Director Scott Sanders made 'Black Dynamite' as a parody of the Blaxploitation genre, about a spy on a mission to take revenge on his brother's murderer. The score was composed by Adrian Younge, and was his first ever release. Like Sanders' film, it's inspired by and sends up the music of Blaxploitation cinema, utilising synth, keyboards and organs as well as sax and soft percussion. 'Black Dynamite' shows that Younge has a firm understanding of the tropes that made this genre so prominent.
Vinyl LP £28.99 LL009PDLP
Picture disc LP on Linear Labs.
CD £12.49 LL009CD
Deluxe Edition 2CD on Linear Labs.
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- Black Dynamite (Original Motion Picture Score) by Adrian Younge
Nice to see Adrian Younge on my review pile today. Last year this guy put out an album with Ghostface Killah, '12 Reasons To Die', which I listened to incessantly, a gruesome Italo-horror/soul/hip-hop concept album about a fictionalised Ghostface coming back from the dead to wreak vengeance on the gangsters who double-crossed him. Before that, though, Younge made the soundtrack to the 2009 blaxploitation pastiche 'Black Dynamite', in which the titular character exacts vengeance on the fiendish Dr Wu in a garishly hilarious explosion of sex, violence, intentionally dreadful acting and wobbly sets, doing for the genre what Garth Marenghi's Darkplace did for procedural horror. That soundtrack finally finds its way onto vinyl this week courtesy of Younge's own Linear Labs.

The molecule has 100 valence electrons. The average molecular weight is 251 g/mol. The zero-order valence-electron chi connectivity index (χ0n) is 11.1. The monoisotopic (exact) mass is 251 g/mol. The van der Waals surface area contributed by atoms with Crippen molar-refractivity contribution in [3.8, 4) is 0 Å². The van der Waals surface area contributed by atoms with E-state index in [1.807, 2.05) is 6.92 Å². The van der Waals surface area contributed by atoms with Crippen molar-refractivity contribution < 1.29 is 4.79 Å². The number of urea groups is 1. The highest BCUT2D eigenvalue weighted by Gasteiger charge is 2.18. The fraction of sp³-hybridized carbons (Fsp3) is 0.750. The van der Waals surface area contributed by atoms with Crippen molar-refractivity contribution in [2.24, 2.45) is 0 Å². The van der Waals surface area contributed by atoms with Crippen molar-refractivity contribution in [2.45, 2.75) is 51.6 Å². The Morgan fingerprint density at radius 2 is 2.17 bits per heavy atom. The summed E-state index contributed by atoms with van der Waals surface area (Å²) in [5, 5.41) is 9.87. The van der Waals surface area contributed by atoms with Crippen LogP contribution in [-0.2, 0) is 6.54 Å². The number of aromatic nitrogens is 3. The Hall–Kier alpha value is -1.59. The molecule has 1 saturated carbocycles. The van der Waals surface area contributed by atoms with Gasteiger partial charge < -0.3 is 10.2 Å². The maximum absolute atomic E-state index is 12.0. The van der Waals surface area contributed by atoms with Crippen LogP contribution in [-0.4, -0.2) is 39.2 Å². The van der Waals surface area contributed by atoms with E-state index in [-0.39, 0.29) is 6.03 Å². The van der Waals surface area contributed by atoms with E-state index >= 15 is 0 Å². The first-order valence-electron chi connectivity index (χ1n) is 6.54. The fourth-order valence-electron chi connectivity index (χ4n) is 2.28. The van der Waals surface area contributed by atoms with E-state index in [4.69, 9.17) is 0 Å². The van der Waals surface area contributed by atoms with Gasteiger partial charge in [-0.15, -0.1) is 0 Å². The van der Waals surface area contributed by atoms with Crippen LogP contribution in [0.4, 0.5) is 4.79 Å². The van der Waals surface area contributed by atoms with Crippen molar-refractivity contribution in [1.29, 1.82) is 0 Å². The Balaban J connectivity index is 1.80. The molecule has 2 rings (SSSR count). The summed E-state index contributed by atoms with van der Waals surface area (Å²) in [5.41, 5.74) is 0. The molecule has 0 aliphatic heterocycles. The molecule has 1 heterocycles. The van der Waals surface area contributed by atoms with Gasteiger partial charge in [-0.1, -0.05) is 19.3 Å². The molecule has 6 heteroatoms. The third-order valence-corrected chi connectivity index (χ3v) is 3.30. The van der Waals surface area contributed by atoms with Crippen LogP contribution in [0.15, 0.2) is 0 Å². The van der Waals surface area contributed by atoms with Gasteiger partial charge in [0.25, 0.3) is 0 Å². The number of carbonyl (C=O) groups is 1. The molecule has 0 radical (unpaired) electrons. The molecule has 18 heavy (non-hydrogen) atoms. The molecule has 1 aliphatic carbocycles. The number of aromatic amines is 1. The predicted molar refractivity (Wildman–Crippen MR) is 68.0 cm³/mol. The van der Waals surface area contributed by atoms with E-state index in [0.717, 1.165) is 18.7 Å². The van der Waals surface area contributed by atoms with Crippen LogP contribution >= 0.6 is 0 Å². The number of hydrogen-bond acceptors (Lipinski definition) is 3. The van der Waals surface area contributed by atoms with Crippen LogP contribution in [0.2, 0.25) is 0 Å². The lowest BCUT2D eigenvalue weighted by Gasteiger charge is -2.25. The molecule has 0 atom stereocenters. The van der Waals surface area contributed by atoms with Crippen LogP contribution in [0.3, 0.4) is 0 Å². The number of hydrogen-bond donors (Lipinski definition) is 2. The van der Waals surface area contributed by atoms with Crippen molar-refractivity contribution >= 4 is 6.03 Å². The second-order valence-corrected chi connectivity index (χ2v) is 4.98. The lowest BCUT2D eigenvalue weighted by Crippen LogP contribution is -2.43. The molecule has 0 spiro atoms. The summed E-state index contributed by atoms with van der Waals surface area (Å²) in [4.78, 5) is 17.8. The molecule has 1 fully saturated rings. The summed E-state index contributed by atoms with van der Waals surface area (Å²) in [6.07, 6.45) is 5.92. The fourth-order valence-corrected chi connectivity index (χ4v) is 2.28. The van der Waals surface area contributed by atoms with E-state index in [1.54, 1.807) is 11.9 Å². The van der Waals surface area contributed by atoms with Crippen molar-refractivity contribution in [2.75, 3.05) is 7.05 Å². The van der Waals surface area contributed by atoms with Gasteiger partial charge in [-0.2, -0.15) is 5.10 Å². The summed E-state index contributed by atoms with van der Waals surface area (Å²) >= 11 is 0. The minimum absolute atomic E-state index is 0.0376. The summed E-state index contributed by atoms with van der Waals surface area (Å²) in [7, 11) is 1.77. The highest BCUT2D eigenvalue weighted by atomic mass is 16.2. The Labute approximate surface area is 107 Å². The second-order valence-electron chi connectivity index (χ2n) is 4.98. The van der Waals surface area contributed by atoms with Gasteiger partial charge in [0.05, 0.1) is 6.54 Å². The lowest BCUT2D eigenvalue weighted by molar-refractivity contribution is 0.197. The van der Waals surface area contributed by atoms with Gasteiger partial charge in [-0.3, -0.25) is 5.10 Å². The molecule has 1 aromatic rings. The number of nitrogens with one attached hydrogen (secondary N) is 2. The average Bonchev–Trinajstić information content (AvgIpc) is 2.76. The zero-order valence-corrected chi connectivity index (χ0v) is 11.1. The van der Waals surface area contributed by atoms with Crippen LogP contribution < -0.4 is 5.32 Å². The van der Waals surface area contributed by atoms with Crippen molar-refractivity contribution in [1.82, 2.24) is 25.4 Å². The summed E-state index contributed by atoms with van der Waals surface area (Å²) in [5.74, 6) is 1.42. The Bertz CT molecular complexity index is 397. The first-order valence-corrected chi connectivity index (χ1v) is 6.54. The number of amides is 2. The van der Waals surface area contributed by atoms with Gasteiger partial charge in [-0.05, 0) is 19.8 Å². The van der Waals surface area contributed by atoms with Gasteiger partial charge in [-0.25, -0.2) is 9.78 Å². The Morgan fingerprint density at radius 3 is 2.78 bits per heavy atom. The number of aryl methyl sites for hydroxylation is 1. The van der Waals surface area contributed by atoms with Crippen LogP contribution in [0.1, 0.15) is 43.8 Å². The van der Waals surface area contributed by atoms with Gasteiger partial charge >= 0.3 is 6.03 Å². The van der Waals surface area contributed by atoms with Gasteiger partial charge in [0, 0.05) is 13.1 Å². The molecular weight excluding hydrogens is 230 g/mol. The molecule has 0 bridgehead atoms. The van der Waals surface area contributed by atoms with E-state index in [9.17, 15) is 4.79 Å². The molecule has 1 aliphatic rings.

Younge not only pretty much single-handedly created the soundtrack, playing almost every instrument, but also edited the film (which was shot on Super 16 film but mercifully transferred to digital for the editing process), all whilst still working as an entertainment law professor. He made life extra hard for himself by insisting on doing it all on vintage analogue equipment - from instruments to mics to tape machines, everything heard here is pre-1980.
As for the music itself, it's hard not to compare it to that Ghostface album because I've listened to it so much, and it shares a lot of the same tropes of soul and European horror soundtracking, but perhaps unsurprisingly there's more of a sleaze-funk vibe here with plenty of slinky wah guitar and jazz flute. 'Jimmy's Dead (interlude)' on side B notably has some quite baroque-sounding harpsichord rubbing against some slow-grinding fuzz guitar. Younge's one of the most distinctive producers out there right now. His single-minded obsession with analogue sounds and scholarly appreciation of the history of recorded music really shine through and this soundtrack is indulgently fun even when removed from its intended context.
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